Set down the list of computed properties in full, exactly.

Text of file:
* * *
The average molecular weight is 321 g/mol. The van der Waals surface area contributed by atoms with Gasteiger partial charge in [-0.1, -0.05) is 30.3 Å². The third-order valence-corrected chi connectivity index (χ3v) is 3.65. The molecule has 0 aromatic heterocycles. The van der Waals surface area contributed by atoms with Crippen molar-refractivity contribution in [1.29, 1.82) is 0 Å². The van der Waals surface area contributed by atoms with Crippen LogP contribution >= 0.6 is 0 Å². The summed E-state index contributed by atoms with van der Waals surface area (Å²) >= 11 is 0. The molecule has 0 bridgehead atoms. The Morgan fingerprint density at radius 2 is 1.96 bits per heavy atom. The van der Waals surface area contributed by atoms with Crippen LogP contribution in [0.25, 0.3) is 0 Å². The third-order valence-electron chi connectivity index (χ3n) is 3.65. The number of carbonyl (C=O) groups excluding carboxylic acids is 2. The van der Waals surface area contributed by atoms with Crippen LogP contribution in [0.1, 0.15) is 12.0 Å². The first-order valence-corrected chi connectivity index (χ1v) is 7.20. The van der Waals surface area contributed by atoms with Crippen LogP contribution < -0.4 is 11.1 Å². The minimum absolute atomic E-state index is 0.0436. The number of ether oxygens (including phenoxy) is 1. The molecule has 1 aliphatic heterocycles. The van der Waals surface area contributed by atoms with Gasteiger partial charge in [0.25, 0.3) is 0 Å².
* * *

The average molecular weight is 321 g/mol. The van der Waals surface area contributed by atoms with Gasteiger partial charge in [-0.1, -0.05) is 30.3 Å². The third-order valence-corrected chi connectivity index (χ3v) is 3.65. The molecule has 0 aromatic heterocycles. The van der Waals surface area contributed by atoms with Crippen molar-refractivity contribution in [1.29, 1.82) is 0 Å². The van der Waals surface area contributed by atoms with Crippen LogP contribution >= 0.6 is 0 Å². The summed E-state index contributed by atoms with van der Waals surface area (Å²) >= 11 is 0. The molecule has 0 bridgehead atoms. The Morgan fingerprint density at radius 2 is 1.96 bits per heavy atom. The van der Waals surface area contributed by atoms with Crippen LogP contribution in [0.25, 0.3) is 0 Å². The third-order valence-electron chi connectivity index (χ3n) is 3.65. The number of carbonyl (C=O) groups excluding carboxylic acids is 2. The van der Waals surface area contributed by atoms with Crippen LogP contribution in [0.1, 0.15) is 12.0 Å². The first-order valence-corrected chi connectivity index (χ1v) is 7.20. The van der Waals surface area contributed by atoms with Crippen LogP contribution < -0.4 is 11.1 Å². The minimum absolute atomic E-state index is 0.0436. The number of ether oxygens (including phenoxy) is 1. The molecule has 1 aliphatic heterocycles. The van der Waals surface area contributed by atoms with Gasteiger partial charge in [0.25, 0.3) is 0 Å².